Verse 1 tells us that we are about to hear about the genealogy of Jesus. “Genealogy” is the Greek word genesis which means “birth, offspring, lineage or family tree. It probably reminds you of the first book of the Old Testament, Genesis, which refers to the “beginnings” or “generations” that are so prominent in that book. So this is the beginning of Jesus’ earthly life. But this is not the beginning of Jesus’ existence. John 1:2 tells us that Jesus existed in the beginning with God. Therefore, this is his earthly beginning, or the story of how he came to earth to be the King.

Christ: Messiah, Anointed One

As was mentioned earlier, Christ is a title. It means “Anointed One” or “Chosen One.” This anointing refers to the Old Testament practice of pouring a special scented oil over the head, beard and clothing of those chosen for the special offices of prophet, priest and king. You can see this in Elisha (prophet; 1Kg 19:16), Aaron (high priest; Ex 28:41), and Saul (king; 1Sam 10:1).

Jesus came as the Anointed One, chosen by God to be the Savior of his people. Imagine that you are living in this time when God had been silent for 400 years, and now the hope of Israel and the world is given a name—Jesus! But many had made claims to be a savior of the Jews and sought to bring about great changes. One such false messiah, Theudas, is mentioned in Acts 5:36-37.

At the time of the writing of Matthew, possibly a mere 20 years after Jesus returned to heaven, there were many who still doubted the truth about Jesus the Messiah. The religious elite of the time considered Jesus a fraud, a usurper to the throne. It is here that we begin to see the value of a family tree for Jesus—proof positive that Jesus was in the family line of the great King of Israel, David.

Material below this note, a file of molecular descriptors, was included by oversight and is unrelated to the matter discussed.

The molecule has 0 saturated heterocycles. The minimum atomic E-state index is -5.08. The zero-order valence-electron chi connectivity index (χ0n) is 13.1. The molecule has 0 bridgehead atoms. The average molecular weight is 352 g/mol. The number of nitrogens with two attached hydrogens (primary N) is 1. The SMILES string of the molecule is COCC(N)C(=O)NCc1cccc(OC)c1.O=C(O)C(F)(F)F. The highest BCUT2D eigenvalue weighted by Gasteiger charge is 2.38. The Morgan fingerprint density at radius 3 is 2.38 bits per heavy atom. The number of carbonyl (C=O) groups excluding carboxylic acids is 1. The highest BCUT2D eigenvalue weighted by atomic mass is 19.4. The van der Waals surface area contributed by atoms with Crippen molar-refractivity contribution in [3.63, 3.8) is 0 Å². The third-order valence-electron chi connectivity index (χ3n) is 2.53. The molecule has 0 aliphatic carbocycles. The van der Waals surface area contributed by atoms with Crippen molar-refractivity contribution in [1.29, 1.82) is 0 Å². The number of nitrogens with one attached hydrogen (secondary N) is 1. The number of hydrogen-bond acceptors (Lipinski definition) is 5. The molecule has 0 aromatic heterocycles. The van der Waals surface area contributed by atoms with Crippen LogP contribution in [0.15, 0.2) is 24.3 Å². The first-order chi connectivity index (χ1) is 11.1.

The Son of David

The term “son of” is not always used literally in the Bible. “Son of” can refer to any ancestor, even a distant one. Jesus is here called the “son of David.” The Messiah had to come through the family of King David as was promised by God.

Second Samuel 7:12-13 says, “When your days are fulfilled and you lie down with your fathers, I will raise up your offspring after you, who shall come from your body, and I will establish his kingdom. He shall build a house for my name, and I will establish the throne of his kingdom forever.”

Likewise, Psalm 89: 3-4 says, “You have said, “I have made a covenant with my chosen one; I have sworn to David my servant: ‘I will establish your offspring forever, and build your throne for all generations.’”  Verses 35-37 go on to say, “Once for all I have sworn by my holiness; I will not lie to David. His offspring shall endure forever, his throne as long as the sun before me. Like the moon it shall be established forever, a faithful witness in the skies.”

How would a Jew looking at verse one have reacted to hearing Jesus called “Son of David?” It was like a long-awaited mystery was finally being solved right before their eyes.The Jewish people had waited thousands of years for the revealing of this Son of David, and now they would hear about him!

 

The Son of Abraham

As if it isn’t enough for Matthew to connect Jesus’ family tree to the great king David, the height of Israel’s history, he also connects Jesus to the very father of the nation-Abraham!

In Gen 12:1-3, the promises made to Abraham and his family not only included the promise of blessing for God’s chosen people Israel, but in verse 3; the promise of blessing extends to all the families of the earth. What was that blessing?

The Apostle Paul tells us in Galatians 3:8:

“And the Scripture, foreseeing that God would justify the Gentiles by faith, preached the gospel beforehand to Abraham, saying, “In you shall all the nations be blessed.”

Galatians 3:16 adds,

“Now the promises were made to Abraham and to his offspring. It does not say, “And to offsprings,” referring to many, but referring to one, “And to your offspring,” who is Christ. Jesus, the Messiah, is himself the blessing given to all the nations of the earth.”

 

Jesus- Jehovah is salvation

Christ- The Chosen One of God

Son of David-The eternal ruling King

Son of Abraham-The promised blessing of God to the world

This is Jesus the King. Do you know the King?

There were many in Jesus’ day who expected him to come, but did not know him when he came. They expected a conquering warrior. They expected a political powerhouse. They expected a wealthy aristocrat.

God sent his Son as a helpless baby.

God sent his Son into a poor carpenter’s home.

God sent his Son to be ridiculed and scorned.

God sent his Son to die.

For your sins.

In your place.

For you to receive heaven while he took on the weight of the wrath of God set against your sins.